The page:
When you see the name “Tom Clancy” on the spine of a book, you know what you are getting. That would be several hundred pages of edge-of-your-seat reading, torn from the pages of today’s (or, more often than not, next month’s) headlines. LOCKED ON, co-written with Mark Greaney, is the sequel to 2010's DEAD OR ALIVE and is yet another Clancy book you will not want to miss.
"Almost the size of three books, [LOCKED ON] has enough plots to sustain at least four. Yet it is almost impossible not to want more. Why? The ending."
The novel returns to the world of the Campus, a highly unofficial, off-the-books intelligence agency made up of a small but highly effective group of intelligence and field operatives that include Jack Ryan, Jr. Ryan the Younger, though only in his mid-20s, has moved nicely, though quietly, out of the shadow of his father. As the book opens, the son is privately training with a former Special Forces operator, honing his skills so that he can move from the extremely important but rather sedate analysis work he does into something a bit more hands on. Meanwhile, Ryan, Sr. is running for President, seeking a second (non-consecutive) term against Ed Kealty, the incumbent who is in the pocket of a billionaire socialist who seems to be keen on quietly dismantling the United States and its institutions from the ground up.
Of course, there is more to LOCKED ON than what is occupying the overachieving Ryan family. In fact, the first hundred pages spins off six or so plots and sub-plots that dip, swerve and intersect with each other over the course of a brick of a book that in lesser hands would drag but that, under the guidance of Clancy and Greaney, move along at the literary equivalent of a Mach 7.
The capture of an Islamic terrorist by a Russian Special Ops team takes place in western Dagestan. The Campus finds itself in the middle of a violent firefight in a landmark hotel in Paris; a quiet coffee shop in a sprawling street market in Cairo is the site of a clandestine meeting with international repercussions; and a Pakistani general hatches a plot to blackmail the world using nuclear warheads and a fanatical terrorist.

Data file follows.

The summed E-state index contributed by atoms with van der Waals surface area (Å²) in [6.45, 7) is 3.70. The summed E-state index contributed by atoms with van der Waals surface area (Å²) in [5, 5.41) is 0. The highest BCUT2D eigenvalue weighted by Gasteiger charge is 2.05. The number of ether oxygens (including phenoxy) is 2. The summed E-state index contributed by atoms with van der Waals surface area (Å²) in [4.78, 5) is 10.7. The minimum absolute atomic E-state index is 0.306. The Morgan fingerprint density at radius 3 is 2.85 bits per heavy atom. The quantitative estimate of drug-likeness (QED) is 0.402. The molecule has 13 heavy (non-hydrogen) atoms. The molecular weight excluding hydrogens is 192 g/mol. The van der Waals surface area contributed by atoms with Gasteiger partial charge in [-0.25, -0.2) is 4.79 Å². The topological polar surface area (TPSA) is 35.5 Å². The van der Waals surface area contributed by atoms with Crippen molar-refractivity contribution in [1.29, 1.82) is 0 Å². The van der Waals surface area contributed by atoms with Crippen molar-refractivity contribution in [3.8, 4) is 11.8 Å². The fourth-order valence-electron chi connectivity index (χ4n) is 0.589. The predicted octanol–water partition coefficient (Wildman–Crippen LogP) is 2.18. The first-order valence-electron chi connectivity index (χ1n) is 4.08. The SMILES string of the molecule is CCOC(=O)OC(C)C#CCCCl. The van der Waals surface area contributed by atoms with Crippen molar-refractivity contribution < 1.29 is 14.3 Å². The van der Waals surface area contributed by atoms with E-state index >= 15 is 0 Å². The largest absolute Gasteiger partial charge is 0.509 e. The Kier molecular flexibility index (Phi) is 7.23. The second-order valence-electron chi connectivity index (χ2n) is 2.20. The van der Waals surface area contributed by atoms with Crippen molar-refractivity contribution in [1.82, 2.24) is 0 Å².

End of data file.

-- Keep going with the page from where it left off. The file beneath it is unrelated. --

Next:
Complex? You bet. Complicated? Absolutely. LOCKED ON is not Clancy’s first rodeo, however, and he and Greaney keep the narrative flowing smoothly by frequently switching points of view among the several different storylines and keeping the subject matter accurate without getting bogged down in detail. At the same time, occasionally they take a step back from the explosions and karate to matters that are no less intense, such as a presidential debate or a quiet dinner where a plot that borders upon treason takes form. Reading this book is almost like watching a horse race: one wonders which plot will be resolved first, how quickly and at what cost.
There is also the issue of character attachment. Readers of DEAD OR ALIVE know there is no guarantee that everyone who is introduced in the first half of a Campus book will make it to the end of the second half, either intact or functioning above room temperature. Yes, this is a big, complex thriller --- make that a Thriller --- but you’ll want to devour it in a single sitting.
Almost the size of three books, it has enough plots to sustain at least four. Yet it is almost impossible not to want more. Why? The ending. While LOCKED ON is complete in and of itself, the conclusion leaves a slender but enticing plot thread hanging, which readers are sure to want resolved sooner rather than later. Hopefully we won’t have to wait an entire year to see how things play out.
Reviewed by Joe Hartlaub on December 16, 2011